The River Lemmenjoki at Lemmenjoki National Park in Finland. (Flickr/Ilona Simomaa)

The River Lemmenjoki at Lemmenjoki National Park in Finland. (Flickr/Ilona Simomaa)

When the Doves Disappeared

Sofi Oksanen, one of Finland’s hottest writers, is churning out novels about World War II and the Cold War. And the world is noticing. “When the Doves Disappeared,” which has been published in nearly 30 countries, is set in Estonia in the 1940s and 1960s, during the Soviet occupation, punctuated by a four-year German occupation. Two cousins, Roland and Edgar, are survivors of the bloody aftermath of a national effort to keep the Red Army at bay, only to see the arrival of another occupying force, the Germans. Roland swears vengeance on those who have destroyed his country and ravaged his hopes of living a peaceful farming life with his fiancée. While Roland counts Estonian corpses, Edgar schemes to save his own skin under the new regime.

The book takes readers on a dark journey into the minds and souls of people one mis-step away from a death sentence. Its title refers to the starvation that gripped Estonia during the war, when rats and pigeons became fair game for both hungry citizens and occupying soldiers. Everyone seems duplicitous. The washroom attendant may be an informer, an old schoolfriend could become an enemy and one family member may be ready to write the death sentence of another.

In these days of amped-up tension between Russia and the West, “When the Doves Disappeared” has fresh relevance. Oksanen herself has been a vocal critic of Russia’s President Putin and the Estonia of her novel is the backdrop to her exploration of an autocratic regime that favors the machine of power over the welfare of a nation.

The Kalevala

For centuries, singers performed ancient songs and incantations throughout Finland. As these stories – sometimes adventures, sometimes lamentations for a lost love – were performed hundreds of thousands of times over the years, they took on countless variations, depending on the singer and audience. It was not until the mid-19th century, when Elias Lönnrot preserved some of the tales by composing the epic poem, “The Kalevala,” that this folklore was recorded in writing. Despite the significant effort by Lönnrot and other folklorists, much about these lyrical treasures has been lost.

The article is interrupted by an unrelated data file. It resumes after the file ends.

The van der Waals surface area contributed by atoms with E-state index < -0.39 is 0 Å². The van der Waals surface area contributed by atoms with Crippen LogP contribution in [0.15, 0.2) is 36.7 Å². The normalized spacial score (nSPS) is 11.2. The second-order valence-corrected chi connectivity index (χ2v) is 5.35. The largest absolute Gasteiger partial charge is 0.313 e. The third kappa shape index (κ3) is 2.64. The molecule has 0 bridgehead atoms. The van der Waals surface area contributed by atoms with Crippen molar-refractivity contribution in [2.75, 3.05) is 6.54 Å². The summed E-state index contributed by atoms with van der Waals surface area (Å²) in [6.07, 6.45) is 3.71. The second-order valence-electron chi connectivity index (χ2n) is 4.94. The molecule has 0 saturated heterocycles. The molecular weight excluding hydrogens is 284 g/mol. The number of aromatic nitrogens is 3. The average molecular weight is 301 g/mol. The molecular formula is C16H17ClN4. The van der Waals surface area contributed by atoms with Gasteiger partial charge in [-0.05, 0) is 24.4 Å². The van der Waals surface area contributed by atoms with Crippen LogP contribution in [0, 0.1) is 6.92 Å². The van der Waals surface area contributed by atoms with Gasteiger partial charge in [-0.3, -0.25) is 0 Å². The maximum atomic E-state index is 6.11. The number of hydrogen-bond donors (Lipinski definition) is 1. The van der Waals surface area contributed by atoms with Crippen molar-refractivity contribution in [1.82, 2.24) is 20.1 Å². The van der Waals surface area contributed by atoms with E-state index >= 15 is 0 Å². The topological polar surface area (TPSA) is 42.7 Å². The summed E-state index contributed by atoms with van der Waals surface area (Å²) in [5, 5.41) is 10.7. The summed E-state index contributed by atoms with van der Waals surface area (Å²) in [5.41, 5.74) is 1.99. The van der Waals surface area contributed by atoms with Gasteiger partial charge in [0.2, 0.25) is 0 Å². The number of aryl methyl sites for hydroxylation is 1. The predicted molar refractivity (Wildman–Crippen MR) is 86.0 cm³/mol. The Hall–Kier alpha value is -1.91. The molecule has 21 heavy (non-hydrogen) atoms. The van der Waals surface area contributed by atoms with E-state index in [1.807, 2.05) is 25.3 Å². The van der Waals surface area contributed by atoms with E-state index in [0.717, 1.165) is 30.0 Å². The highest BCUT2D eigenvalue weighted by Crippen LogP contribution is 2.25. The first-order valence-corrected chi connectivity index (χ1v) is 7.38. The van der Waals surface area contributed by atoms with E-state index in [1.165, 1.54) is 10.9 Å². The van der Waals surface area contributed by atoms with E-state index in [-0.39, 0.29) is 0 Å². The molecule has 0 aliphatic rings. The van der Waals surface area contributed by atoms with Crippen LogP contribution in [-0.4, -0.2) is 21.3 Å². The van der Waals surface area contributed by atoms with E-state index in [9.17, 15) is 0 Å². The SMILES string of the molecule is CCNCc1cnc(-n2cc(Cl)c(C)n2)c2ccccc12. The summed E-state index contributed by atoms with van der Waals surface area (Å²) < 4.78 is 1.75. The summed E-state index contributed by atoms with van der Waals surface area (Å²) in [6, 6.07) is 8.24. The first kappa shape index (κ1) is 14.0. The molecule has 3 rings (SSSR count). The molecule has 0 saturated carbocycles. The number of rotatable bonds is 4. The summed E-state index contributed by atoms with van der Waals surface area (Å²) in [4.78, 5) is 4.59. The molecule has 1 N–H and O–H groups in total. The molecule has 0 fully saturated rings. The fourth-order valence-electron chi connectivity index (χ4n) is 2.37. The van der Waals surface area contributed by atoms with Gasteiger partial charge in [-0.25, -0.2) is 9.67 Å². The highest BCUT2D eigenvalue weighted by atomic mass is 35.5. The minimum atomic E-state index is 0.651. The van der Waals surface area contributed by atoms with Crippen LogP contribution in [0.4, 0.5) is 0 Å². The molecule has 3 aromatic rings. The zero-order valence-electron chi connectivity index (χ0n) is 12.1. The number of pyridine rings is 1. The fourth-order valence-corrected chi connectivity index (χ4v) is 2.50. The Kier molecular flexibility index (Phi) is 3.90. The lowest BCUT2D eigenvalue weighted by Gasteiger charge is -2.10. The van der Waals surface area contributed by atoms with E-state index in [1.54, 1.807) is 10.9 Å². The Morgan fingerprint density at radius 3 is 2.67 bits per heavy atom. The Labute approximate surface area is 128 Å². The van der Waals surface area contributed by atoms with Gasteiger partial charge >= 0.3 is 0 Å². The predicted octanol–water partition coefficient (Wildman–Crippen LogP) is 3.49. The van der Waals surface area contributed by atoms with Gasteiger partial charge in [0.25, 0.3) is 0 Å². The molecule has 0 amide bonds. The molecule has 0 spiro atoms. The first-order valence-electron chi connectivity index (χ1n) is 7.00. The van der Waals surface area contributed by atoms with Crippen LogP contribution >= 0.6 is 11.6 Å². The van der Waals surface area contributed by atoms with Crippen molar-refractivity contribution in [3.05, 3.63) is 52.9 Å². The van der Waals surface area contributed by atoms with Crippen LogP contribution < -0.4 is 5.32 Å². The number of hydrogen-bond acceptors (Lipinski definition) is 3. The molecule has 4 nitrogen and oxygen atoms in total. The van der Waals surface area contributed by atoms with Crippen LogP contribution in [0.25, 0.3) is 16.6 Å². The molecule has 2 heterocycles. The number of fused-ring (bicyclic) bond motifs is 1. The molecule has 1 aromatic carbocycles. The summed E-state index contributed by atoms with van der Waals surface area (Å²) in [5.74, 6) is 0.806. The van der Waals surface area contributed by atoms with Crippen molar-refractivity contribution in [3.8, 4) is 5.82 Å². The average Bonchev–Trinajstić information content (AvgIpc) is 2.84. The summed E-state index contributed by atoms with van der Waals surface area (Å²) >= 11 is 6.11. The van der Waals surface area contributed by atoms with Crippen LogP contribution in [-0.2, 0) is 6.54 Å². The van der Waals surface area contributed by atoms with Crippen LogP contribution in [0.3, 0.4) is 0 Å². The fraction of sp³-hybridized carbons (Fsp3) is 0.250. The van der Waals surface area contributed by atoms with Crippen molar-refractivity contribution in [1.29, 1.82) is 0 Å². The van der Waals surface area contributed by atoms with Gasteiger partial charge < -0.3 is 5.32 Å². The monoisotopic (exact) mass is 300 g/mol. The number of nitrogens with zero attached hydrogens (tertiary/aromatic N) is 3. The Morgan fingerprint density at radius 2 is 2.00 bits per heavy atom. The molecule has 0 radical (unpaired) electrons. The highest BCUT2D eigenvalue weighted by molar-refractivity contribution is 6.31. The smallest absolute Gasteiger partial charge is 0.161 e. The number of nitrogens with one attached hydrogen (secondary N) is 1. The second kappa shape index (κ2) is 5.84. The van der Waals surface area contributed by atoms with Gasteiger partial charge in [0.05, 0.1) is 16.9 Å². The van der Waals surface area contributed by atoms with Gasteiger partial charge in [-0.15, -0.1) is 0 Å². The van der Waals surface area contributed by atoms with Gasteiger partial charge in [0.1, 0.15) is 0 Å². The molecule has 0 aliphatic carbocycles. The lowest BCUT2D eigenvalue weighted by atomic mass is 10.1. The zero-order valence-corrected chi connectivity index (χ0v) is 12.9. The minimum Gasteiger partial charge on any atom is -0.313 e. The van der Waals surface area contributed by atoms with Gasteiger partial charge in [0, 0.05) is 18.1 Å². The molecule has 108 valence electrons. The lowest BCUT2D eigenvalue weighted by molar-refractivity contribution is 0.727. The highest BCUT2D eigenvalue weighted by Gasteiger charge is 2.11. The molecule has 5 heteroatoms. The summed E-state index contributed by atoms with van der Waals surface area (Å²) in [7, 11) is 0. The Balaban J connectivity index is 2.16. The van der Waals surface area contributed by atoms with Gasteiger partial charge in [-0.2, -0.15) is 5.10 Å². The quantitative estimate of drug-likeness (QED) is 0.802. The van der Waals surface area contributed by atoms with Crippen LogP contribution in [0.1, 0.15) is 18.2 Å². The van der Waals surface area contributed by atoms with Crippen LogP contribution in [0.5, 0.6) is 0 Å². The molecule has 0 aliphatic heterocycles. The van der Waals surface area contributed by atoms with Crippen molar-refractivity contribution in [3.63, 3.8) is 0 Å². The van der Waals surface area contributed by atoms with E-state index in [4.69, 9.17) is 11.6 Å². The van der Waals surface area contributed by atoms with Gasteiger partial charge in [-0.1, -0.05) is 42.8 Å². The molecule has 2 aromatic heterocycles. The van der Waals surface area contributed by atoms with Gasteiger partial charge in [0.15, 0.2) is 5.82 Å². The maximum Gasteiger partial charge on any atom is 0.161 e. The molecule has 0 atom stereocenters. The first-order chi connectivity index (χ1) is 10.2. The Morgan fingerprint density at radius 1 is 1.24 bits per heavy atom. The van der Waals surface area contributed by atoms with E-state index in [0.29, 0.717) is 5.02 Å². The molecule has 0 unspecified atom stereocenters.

Joukahainen's revenge, a painting by Akseli Gallen-Kallela, 1897. (Akseli Gallen-Kallela)

Joukahainen’s revenge, a painting by Akseli Gallen-Kallela, 1897. (Akseli Gallen-Kallela)

At the center of “The Kalevala” is “steadfast old Vainamoinen,” a heroic figure with mystical qualities. He can ride his stallion across the sea, split a hair with a dull knife, tie an egg into a knot and fetch the moon from the sky. Despite his gifts, Vainamoinen soon finds himself in a battle with the handsome and self-assured Lemminkainen for the attention of a beautiful maiden. But first, each must try to prove his worth to her mother, a powerful matriarch who sends them on a set of nearly impossible tasks.

“The Kalevala” will appeal to enthusiasts of “The Iliad and the Odyssey” (in fact, Lönnrot modeled “The Kalevala” on Homer’s work), but may also attract “Harry Potter” fans – young and old – for its great magical adventures. Its pages are filled with enchanted forests, rivers of death, a Sun Spirit and Moon Spirit who weave fabric of gold and silver, and heroes whose music brings eagles, hawks and fish to tears. There are also plenty of exciting battles.

Throughout “The Kalevala,” the cadence and rhythm of the words and lines keep the story moving. As one reads the words aloud, one can imagine a bard entertaining his family, or perhaps an entire village in the dark of winter, belting out the words, singing a story to make the long Arctic winters seem a bit shorter.


- Originally appeared at Newsdeeply.com